(MPD), officers were dispatched to
King and First streets Monday eve-
ning following a report that groups
of people were fighting in the area.
Murphy said gunshots rang out
just as Sgt. Tim Hightower arrived
on the scene.
"There were approximately be-
tween 200 and 300 pedestrians *in
the immediate area and several peo-
ple were involved in altercations,"


Murphy said. "Vehicular traffic in
the immediate area was also heavy.
Sergeant Hightower radioed for as-
sistance and began disbursing peo-
ple."
Murphy said several off-duty city
police responded to the call, as did
three Sheriffs deputies. He said the
officers eventually restored order
and in the process got a partial de-
scription of the vehicle driven by the
individuals believed involved in the
firing of the weapons.
Officers subsequently traveled to
the RAJ convenience store on East
Washington Street in response to a
report that a large crowd was con-
gregating there and trouble was
brewing.
Arriving on the scene, Lt. Fred
Mosley spotted a vehicle that
matched the earlier description
quickly driving off.
(See Shooting Incident Page 2)


Total Cost is

$1.5 Million

LAZARO ALEMAN
Senior Staff Writer

Score another success for the
Community Traffic Safety Team
(CTST) -- a group dedicated to the
improvement of traffic safety prob-
lems in the community.
On Tuesday afternoon, members
of the group met briefly near the en-
trance of the Drifton-Aucilla High-
way at US 19 South to celebrate
their latest accomplishment.
This was the $614,000 the CTST
got the Department of Transporta-
tion (DOT) to allocate for the wid-
ening of the Drifton-Aucilla
Highway, considered one of the sev-
eral dangerous roads in the county
because of its narrowness.


DEBBIE SNAPP
Staff Writer

Local American Cancer Society
volunteers have scheduled an
"Around the World in 18 Hours"
Relay For Life 2006 Kickoff 6:15
p.m. Thursday, Jan. 26, at the Opera
House.
Citizens are encouraged to'arrive at
5:30 p.m. for a fundraiser dinner
sponsored by the Elizabeth Baptist
Church Relay Team to benefit the
Relay For Life.
Dinners will be available for $7
each.
Attendees are invited to learn
more about becoming involved in
the overnight team fundraising
event, honor local cancer survivors,
meet the Relay Steering Committee,
enjoy home cooked food, and regis-
ter to win special prizes.


The CTST project widened the
road from 18 to 22 feet, allowing for
extra margin of safety when vehi-
cles -- particularly school buses --
passed each other on the road.
Added to the $972,000 that the
Department of Transportation
(DOT) gave the county for the re-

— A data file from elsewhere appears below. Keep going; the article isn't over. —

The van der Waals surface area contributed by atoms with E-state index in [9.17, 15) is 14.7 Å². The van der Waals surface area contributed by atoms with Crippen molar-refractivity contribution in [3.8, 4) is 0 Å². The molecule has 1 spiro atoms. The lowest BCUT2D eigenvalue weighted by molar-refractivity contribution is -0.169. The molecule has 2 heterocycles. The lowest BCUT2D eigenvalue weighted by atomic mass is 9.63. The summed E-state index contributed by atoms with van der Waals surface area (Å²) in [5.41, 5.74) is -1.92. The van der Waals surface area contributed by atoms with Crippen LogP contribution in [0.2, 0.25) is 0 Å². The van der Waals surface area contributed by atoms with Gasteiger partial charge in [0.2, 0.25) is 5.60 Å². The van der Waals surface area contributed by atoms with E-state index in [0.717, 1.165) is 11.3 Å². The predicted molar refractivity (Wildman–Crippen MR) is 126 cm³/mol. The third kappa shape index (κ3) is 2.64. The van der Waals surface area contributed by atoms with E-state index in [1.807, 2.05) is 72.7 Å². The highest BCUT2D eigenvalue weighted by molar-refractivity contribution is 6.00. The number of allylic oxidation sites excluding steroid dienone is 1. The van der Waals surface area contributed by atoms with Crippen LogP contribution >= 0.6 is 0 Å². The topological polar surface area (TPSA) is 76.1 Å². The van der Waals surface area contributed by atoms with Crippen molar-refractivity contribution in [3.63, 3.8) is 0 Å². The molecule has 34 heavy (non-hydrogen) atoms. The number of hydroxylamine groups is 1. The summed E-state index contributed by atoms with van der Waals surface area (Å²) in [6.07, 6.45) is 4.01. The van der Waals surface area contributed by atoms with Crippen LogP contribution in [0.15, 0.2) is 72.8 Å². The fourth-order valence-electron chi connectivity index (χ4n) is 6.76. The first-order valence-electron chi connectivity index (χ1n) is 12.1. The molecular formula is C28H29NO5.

surfacing of the road, the CTST pro-
ject brought the total cost of
Drifton-Aucilla Highway improve-
ments to $1.5 million.
On Tuesday, CTST Chairman
Ken Sasser lauded the group's latest
accomplishment and urged contin-
ued commitment to the group's goal
of eliminating traffic safety hazards.
He also praised former Commis-
sioner Gene Cooksey, a founding
member of the CTST and its long-
time chairman.
Started by the DOT in the mid
1990s, traffic safety teams provided
communities with a means of identi-
fying and addressing local traffic
safety problems without having to


Teams are encouraged to bring
their $100 registration fee to the
event.
"We're calling on all cancer survi-
vors, community leaders, Relay
teams, sponsors, and hard workers
to participate in the Kickoff," says
Event Co-Chair Juanice Hagan.

Kickoff To
Be Jan. 26

"Teams commit to raising a mini-
mum of $1,000 and to have one per-
son walking the track at all times,
recognizing the fact that cancer
never sleeps."
This year the Relay theme is
"Around the World in 18 Hours,"
and each team will be asked to rep-
resent a different country. The 21
teams that have already signed up
for the event will have the first


COUNTY OFFICIALS and others involved in tails of
the restructuring of the former Grants De- morning.
apartment prepare to work out the last de-


go through the usual bureaucratic
rigmarole.
Safety teams, in other words,
functioned as tools that communities
could utilize to expedite the im-
provement of roads, the construction
of pedestrian overpasses, or the in-
stallation of sidewalks, among other
things.
The one stipulation, per the DOT,
was that the selected projects be do-
able, short-term and not unduly
costly.
The local group was established in
early 1998, thanks in great part to
Cooksey. Ironically, the impetus for
the formation of the group was the
community's desire to press the
DOT to construct a bypass around
the city -- an effort still being pur-
sued by other groups in the commu-
nity.
It quickly became evident to the
CTST, however, that the pursuit of a
bypass -was outside its specific pa-
(See Road Widening Page 12)


choice of country and campsite.
This will be Jefferson County's
seventh event.
The Relay is an 18 hour team
event where participants walk
around the track relay style and
camp out overnight.
Teams of cancer-fighting enthusi-
asts will gather at the Jefferson
County High School track on April
21 and 22 to show their support in
fighting this disease.
All are encouraged to attend the
opening, Luminaria, and awards
ceremonies, as well as play the
games, eat the food, and enjoy the
entertainment.
The event this year should prove
to be the grandest Relay yet.
Across the country the American
Cancer Society seeks to fulfill its
mission to save lives and diminish
suffering from cancer through
(See Relay For Life Page 12)


I M*M


the reorganization on Tuesday
See Story, page 12. (News Photo)


Retirement
Plan Needs
Attention

Editorial, Page 4


C


FFriday Morning





Montic


138TH YEAR NO.06, 50 CENTS